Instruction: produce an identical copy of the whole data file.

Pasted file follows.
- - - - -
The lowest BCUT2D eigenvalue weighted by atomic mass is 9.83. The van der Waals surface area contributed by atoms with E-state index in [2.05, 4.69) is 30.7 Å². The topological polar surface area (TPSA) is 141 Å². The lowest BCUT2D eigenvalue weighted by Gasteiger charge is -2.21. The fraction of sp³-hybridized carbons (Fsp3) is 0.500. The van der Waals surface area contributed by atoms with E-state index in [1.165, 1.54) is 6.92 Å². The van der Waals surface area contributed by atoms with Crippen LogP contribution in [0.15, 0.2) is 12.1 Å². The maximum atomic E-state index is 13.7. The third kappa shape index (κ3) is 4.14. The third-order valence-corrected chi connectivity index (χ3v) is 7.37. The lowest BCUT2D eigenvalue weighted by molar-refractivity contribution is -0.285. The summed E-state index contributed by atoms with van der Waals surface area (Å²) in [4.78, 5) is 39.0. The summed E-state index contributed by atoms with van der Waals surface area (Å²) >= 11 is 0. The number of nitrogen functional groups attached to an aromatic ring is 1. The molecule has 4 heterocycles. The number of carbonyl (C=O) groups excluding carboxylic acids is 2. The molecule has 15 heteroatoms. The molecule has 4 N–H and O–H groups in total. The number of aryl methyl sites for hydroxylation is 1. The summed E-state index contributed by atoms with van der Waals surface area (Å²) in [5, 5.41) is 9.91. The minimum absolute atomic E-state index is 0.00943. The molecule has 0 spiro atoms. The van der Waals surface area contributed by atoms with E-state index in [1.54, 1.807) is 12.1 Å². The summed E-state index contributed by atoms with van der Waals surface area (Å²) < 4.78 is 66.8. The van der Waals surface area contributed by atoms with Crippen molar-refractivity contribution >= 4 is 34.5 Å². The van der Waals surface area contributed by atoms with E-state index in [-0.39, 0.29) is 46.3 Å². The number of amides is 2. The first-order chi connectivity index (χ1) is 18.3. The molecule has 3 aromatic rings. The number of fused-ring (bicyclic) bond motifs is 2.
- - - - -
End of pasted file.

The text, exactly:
The lowest BCUT2D eigenvalue weighted by atomic mass is 9.83. The van der Waals surface area contributed by atoms with E-state index in [2.05, 4.69) is 30.7 Å². The topological polar surface area (TPSA) is 141 Å². The lowest BCUT2D eigenvalue weighted by Gasteiger charge is -2.21. The fraction of sp³-hybridized carbons (Fsp3) is 0.500. The van der Waals surface area contributed by atoms with E-state index in [1.165, 1.54) is 6.92 Å². The van der Waals surface area contributed by atoms with Crippen LogP contribution in [0.15, 0.2) is 12.1 Å². The maximum atomic E-state index is 13.7. The third kappa shape index (κ3) is 4.14. The third-order valence-corrected chi connectivity index (χ3v) is 7.37. The lowest BCUT2D eigenvalue weighted by molar-refractivity contribution is -0.285. The summed E-state index contributed by atoms with van der Waals surface area (Å²) in [4.78, 5) is 39.0. The summed E-state index contributed by atoms with van der Waals surface area (Å²) >= 11 is 0. The number of nitrogen functional groups attached to an aromatic ring is 1. The molecule has 4 heterocycles. The number of carbonyl (C=O) groups excluding carboxylic acids is 2. The molecule has 15 heteroatoms. The molecule has 4 N–H and O–H groups in total. The number of aryl methyl sites for hydroxylation is 1. The summed E-state index contributed by atoms with van der Waals surface area (Å²) in [5, 5.41) is 9.91. The minimum absolute atomic E-state index is 0.00943. The molecule has 0 spiro atoms. The van der Waals surface area contributed by atoms with E-state index in [1.54, 1.807) is 12.1 Å². The summed E-state index contributed by atoms with van der Waals surface area (Å²) < 4.78 is 66.8. The van der Waals surface area contributed by atoms with Crippen molar-refractivity contribution >= 4 is 34.5 Å². The van der Waals surface area contributed by atoms with E-state index in [-0.39, 0.29) is 46.3 Å². The number of amides is 2. The first-order chi connectivity index (χ1) is 18.3. The molecule has 3 aromatic rings. The number of fused-ring (bicyclic) bond motifs is 2.